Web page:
Blessed are the pure in heart, For they shall see God.

The Bible talks a lot about the heart, doesn’t it? The condition of our heart as it relates to God is of the utmost importance in our daily walk. Having an impure heart, for example, keeps us from seeing God for who he is because having such a heart is like walking around wearing blinders.

Having a pure heart, however, allows us to see God in all his glory and splendor because our vision is no longer clouded by sin, judgement, or guilt.

When the Psalmist prayed “Create in me a clean heart, O God, and renew a right spirit within me“, he was essentially asking God for a pure heart. [1] May this be our prayer as well.

Blessed are the peacemakers, For they shall be called sons of God.

Would you agree with me that the world could use a few more peacemakers? After all, God is a peace-loving and a peace-making God, and we sure could use a respite from the constant bickering and fighting among ourselves today.

Peace is something that God has always desired for us. The whole history of redemption, starting with the fall of Adam in the garden to the death and resurrection of Jesus, is all part of God’s plan to establish a just and lasting peace between man and himself.

Not to be overlooked in this plan of redemption is God’s desire for men to also have lasting peace among themselves. It is never God’s will for men to quarrel and fight against one another.

If this message would somehow be heard by all today, what a different world we would be living in! All of us would do well to remember that if we are truly our Father’s children, we will display his attributes and character. What he loves, we will love. And God loves peace.

Blessed are those who are persecuted for righteousness’ sake, For theirs is the kingdom of heaven.

Persecuted. Not exactly a word that we associate with being blessed, or as some say today “highly favored”, is it?

Yet Jesus does calls us blessed if we are persecuted for righteousness sake. For certain, there are many types of persecution, and varying degrees of it as well.

Some will say that they are being persecuted because someone said something that hurt their feelings. Perhaps a promotion did not come your way and you determine that because of that, you are being persecuted.

I believe though that the persecution Jesus was referring to here is the type that results in the loss of liberty, freedom, and even one’s very life. So while American Christians have been spared (so far) such persecutions, regular readers will note that I have posted several articles on this blog detailing the severe persecution taking place in other parts of the world today.

Literally tens of thousands of Christians are being persecuted, imprisoned, and murdered for the testimony of Jesus in our day. Yet for all that, Jesus calls those of his servants enduring such persecution “blessed”.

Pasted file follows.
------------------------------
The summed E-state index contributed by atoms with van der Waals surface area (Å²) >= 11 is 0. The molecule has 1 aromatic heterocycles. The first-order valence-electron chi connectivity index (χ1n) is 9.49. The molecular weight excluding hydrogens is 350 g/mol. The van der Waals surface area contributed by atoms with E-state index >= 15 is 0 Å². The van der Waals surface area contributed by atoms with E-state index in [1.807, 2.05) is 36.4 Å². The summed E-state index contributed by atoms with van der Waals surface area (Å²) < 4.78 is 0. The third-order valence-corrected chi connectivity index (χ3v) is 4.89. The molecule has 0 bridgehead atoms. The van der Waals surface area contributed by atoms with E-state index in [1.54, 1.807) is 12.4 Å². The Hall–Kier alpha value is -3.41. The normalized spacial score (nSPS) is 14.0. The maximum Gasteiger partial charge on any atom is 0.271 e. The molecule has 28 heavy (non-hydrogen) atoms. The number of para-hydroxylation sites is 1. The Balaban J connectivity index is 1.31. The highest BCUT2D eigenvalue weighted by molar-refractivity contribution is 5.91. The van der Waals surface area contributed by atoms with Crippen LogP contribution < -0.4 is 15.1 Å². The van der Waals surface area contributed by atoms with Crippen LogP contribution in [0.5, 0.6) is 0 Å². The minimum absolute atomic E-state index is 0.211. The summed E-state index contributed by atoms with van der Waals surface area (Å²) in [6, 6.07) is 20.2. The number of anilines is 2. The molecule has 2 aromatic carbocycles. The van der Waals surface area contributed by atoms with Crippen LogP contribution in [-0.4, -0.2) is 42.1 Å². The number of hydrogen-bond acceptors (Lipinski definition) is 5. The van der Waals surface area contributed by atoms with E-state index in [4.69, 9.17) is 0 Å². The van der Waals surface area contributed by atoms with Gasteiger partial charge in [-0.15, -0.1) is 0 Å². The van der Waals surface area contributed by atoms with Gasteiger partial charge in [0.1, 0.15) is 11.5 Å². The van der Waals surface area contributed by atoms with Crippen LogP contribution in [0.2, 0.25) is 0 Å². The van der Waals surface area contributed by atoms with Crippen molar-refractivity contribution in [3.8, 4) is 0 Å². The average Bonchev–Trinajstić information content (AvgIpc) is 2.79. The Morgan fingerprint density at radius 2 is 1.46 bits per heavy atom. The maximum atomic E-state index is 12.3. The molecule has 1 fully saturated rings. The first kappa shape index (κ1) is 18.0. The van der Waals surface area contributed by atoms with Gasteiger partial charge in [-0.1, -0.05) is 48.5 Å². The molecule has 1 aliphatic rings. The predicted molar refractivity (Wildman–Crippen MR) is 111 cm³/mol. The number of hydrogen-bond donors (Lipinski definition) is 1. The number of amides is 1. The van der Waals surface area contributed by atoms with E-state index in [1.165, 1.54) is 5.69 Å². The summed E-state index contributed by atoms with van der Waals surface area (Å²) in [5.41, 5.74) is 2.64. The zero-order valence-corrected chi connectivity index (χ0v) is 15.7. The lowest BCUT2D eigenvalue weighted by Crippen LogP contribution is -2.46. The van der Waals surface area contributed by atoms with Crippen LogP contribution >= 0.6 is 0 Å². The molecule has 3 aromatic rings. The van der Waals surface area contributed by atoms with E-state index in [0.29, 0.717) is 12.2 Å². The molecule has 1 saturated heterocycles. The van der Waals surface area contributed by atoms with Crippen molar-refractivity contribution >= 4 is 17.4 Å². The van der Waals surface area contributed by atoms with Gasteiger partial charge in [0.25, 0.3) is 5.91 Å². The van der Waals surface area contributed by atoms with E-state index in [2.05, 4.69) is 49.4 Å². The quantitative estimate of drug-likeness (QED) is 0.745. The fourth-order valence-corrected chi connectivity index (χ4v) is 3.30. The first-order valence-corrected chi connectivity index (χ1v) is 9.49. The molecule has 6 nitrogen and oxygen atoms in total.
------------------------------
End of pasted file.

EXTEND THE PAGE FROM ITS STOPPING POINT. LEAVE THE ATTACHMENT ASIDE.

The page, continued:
Blessed are you when they revile and persecute you, and say all kinds of evil against you falsely for My sake. Rejoice and be exceedingly glad, for great is your reward in heaven, for so they persecuted the prophets who were before you.

Let’s face it, the world in which we live is becoming increasingly hostile towards Christianity. Today, anyone who aligns themselves with Jesus is mocked, scorned, slandered, and generally treated with disdain.

This isn’t something new however, as Jesus said they did the same things to those who came before us. Our job is simply to “press toward the mark for the prize of the high calling of God in Christ Jesus”. [2]

Peter even went so far to say that if we were insulted for the name of Jesus, we are blessed because the spirit of glory and of God rests upon us! [3]

I hope that this series on The Beatitudes has been both worthwhile and a source of encouragement to you. I never tire of reading these words of Jesus because they seem to fan the flames when we need a little spark to keep us pressing onward, and my prayer is that you feel the same way.

Be blessed,

Ron

[1] Psalm 51:10

[2] Philippians 3:14

[3] 1 Peter 4:14

 

Blessed are they that mourn…

2 Comments

In my previous post, we dealt the 1st of the Beatitudes, the promise made to those who are poor in spirit yet possess the kingdom. With this second Beatitude, we turn our attention to a promise that those who now mourn will one day be comforted.

Blessed are those who mourn, For they shall be comforted“. [1]

Whenever I hear the word “mourn” I think of a very deep sadness or grief, the kind that nearly overwhelms the soul. We humans mourn over all types of situations. It’s how we cope, or how we endure trials that are often beyond our capability to handle.

Mourning is an outward indicator of pain and grief. It reflects our inward sense of hopelessness over something that is usually out of our control. The loss of a loved one, for example, is one of the most common events that will cause us to mourn and suffer grief.